07 Feb 2018 19:53 IST

Model based on promotions, participation will succeed

Apart from the 3P matrix, Ayush should run consumer contests and reward the mega shoppers

Products are made in factories but brands are created in the mind.

Those words of branding and consumer research pioneer Walter Landor seem to be especially relevant in the Ayush-Patanjali face-off in the market. Building on the foundation of strong public relations and faith placed by the customers in a yoga guru, Patanjali has succeeded in dominating the Ayurvedic market in India. With people’s health-consciousness and affinity towards products such as those made by Patanjali growing by the day, HUL needs to be aggressive in its approach to gain market share.

Situation analysis

A thorough analysis of the case highlights the following challenges faced by Ayush.

1. Lack of an influential figure, like Baba Ramdev, in its promotion campaigns

2. Lack of touch points in retail outlets

To address these issues and gain an edge over Patanjali, HUL needs to do an assessment of its strength of market share and its capability to influence the market with its products through a competence-market share matrix.


Competence-market share matrix

Our assessment shows that, though growing, Ayush has a lower market share than Patanjali in the personal care product segment. However, since HUL has a huge distribution network, the brand has a high competence to influence the market. Hence, we place it in the “disruptor” category. Patanjali maintains its dominance in the “authority” category, where Ayush has to make its entry.

3P Model Strategy

To create a market for Ayush and to take on Patanjali, HUL needs to adopt a three-pronged 3P approach — point of contact, promotion and participation.

Point of contact

The presence of trained ayurvedic practitioners in Patanjali’s clinics acts as a differentiator. HUL must hire a workforce of young graduates from Ayurveda colleges and train them about the Ayush portfolio. These recruits will act as Ayurvedic consultants in HUL’s distribution centres and offer free advice to customers, guiding them on the benefits of Ayush’s ayurvedic products. HUL needs to maximise the customer’s interaction with the expert consultants, something most shops and pharmacies don’t do.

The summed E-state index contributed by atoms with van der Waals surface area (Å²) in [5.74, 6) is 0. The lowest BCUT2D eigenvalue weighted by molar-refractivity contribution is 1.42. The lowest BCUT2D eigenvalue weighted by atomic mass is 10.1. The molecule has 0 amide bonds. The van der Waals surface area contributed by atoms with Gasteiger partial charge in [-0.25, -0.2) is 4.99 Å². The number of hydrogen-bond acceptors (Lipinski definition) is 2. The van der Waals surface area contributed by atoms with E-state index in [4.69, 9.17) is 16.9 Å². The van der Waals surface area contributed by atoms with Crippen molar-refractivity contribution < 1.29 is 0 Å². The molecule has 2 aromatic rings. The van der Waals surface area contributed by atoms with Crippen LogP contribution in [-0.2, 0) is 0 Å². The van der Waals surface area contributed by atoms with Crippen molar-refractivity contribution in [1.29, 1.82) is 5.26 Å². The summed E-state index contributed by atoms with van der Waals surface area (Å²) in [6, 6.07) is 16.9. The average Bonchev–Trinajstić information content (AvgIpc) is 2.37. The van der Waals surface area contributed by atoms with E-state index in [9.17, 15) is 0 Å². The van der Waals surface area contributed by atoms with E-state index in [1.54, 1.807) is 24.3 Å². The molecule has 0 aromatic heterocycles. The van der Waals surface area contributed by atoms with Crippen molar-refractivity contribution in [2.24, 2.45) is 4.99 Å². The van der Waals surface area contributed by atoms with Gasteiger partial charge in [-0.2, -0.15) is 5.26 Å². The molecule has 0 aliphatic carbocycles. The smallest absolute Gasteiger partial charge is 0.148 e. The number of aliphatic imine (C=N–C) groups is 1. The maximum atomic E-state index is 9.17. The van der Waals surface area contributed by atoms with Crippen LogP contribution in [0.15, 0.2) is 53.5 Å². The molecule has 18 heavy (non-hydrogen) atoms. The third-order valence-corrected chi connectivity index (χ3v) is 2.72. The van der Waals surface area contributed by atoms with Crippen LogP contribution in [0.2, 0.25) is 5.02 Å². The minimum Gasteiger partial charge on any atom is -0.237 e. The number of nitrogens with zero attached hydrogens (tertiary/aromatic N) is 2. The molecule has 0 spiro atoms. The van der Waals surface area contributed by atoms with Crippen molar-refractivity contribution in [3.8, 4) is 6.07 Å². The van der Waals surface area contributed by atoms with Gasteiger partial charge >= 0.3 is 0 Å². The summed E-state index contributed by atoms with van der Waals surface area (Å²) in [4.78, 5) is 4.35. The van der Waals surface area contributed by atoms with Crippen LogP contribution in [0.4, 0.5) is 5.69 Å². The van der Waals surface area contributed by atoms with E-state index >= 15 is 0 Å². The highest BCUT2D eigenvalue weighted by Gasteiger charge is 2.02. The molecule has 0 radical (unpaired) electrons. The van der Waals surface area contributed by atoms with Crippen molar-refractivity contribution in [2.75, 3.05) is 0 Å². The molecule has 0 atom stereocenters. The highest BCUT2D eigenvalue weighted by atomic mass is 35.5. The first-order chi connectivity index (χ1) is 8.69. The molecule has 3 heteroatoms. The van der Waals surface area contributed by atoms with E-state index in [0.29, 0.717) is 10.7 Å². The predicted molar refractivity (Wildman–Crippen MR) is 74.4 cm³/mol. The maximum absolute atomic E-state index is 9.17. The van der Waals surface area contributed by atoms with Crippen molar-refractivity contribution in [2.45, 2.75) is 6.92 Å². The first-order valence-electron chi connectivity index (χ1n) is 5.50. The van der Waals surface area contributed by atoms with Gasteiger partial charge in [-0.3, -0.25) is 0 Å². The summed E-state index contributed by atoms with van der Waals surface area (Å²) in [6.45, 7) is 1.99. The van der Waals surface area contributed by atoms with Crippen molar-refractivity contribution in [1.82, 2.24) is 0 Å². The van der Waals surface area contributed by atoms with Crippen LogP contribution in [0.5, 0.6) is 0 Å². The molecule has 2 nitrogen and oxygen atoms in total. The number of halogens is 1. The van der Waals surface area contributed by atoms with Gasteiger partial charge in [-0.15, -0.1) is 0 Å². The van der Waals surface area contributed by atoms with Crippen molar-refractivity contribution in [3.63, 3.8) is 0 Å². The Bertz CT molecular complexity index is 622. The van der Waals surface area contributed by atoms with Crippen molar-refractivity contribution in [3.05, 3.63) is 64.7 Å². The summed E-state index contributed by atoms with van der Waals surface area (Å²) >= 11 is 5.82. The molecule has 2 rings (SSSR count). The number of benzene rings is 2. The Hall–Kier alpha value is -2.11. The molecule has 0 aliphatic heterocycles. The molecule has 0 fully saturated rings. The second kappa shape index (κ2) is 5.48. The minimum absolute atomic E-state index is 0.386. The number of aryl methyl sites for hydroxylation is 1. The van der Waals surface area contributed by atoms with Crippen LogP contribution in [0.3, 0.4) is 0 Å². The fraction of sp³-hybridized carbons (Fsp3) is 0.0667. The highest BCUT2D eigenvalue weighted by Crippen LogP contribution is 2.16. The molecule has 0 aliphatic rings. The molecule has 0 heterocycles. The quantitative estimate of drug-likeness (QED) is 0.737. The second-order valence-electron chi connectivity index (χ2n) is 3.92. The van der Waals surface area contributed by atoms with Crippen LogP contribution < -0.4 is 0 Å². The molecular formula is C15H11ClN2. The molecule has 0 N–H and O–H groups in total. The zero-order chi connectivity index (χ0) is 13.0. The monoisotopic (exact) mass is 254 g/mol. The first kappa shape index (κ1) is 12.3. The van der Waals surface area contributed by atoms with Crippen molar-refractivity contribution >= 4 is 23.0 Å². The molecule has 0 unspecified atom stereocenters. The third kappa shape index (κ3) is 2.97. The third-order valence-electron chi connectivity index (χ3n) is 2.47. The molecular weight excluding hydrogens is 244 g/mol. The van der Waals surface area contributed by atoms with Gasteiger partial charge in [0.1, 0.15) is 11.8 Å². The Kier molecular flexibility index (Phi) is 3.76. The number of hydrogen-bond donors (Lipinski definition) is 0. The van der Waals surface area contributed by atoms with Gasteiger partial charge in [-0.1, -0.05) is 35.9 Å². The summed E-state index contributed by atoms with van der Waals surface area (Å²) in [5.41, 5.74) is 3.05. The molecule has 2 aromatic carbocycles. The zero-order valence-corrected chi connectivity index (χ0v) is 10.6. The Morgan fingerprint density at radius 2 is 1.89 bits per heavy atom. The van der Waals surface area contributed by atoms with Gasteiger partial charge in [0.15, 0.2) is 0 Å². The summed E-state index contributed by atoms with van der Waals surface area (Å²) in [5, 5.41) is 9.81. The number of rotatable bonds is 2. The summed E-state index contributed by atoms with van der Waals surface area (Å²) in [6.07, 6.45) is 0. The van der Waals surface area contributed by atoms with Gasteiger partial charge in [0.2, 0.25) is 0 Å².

Interaction-Expertise matrix


HUL must also consider opening Ayush outlets, especially in cities where Patanjali’s outlets are present. These outlets will be a one-stop solution for all the needs of customers for ayurvedic products.


HUL must aggressively advertise Ayush products in the print and electronic media. The advertisements must include the following three elements.

Awareness: Proactive marketing

Highlight the superior quality of its products, vis-a-vis the allegedly sub-standard nature of Patanjali’s products, without directly naming or defaming the competitor. The advertisements must carry messages from experts at Arya Vaidya Pharmacy about the benefits of opting for high-quality ayurvedic products for the body-care segment. Advertisements can also show how revenue from Ayush products can help HUL drive its social initiatives; this will establish a swadeshi feeling for Ayush.

Distinguish: Reactive marketing

Portray HUL as knowledgeable ( jaankar) about ayurvedic products, unlike Patanjali that aggressively focusses on sales, and one call them dukandaar. Jaankar vs. Dukandaar must be the tagline of Ayush’s branding strategy. Patanjali must be targeted head-on for its allegedly substandard products in the media. Don’t directly name and defame Patanjali, as defaming ads are illegal in India.


In retail outlets, place the Ayush products right where Patanjali’s products are placed. Packaging must be distinct from Patanjali’s and must be appealing to the eye.


Launch contests for consumers of Ayush products, like ‘share your best experience with Ayush video contest’, ‘tweet your first purchase of Ayush products’, and so on. Make customers live and celebrate the experience of associating with Ayush. Scott Cook says, “brand is no longer what we tell consumers. It is what consumers tell each other.” Let consumers talk about their joy of buying Ayush products, which will be an amazing public relations campaign.

Another marketing campaign that can be successful is a Super Moneyback Contest. Each month, the highest buyer of Ayush products will get the entire purchase refunded. This campaign, even if run for 12 months, can lead to a huge push for Ayush.

Implementation timeline

The following graphic shows the implementation time-line for Ayush’s marketing campaign.



The 3P model must help Ayush regain its market share and ride the wave in the highly competitive market of ayurvedic products. It must keep a watch on Patanjali’s growing competence in the supply chain area and always maintain an edge over it.

(The winners are doing their first year PGDM at IIM Kozhikode.)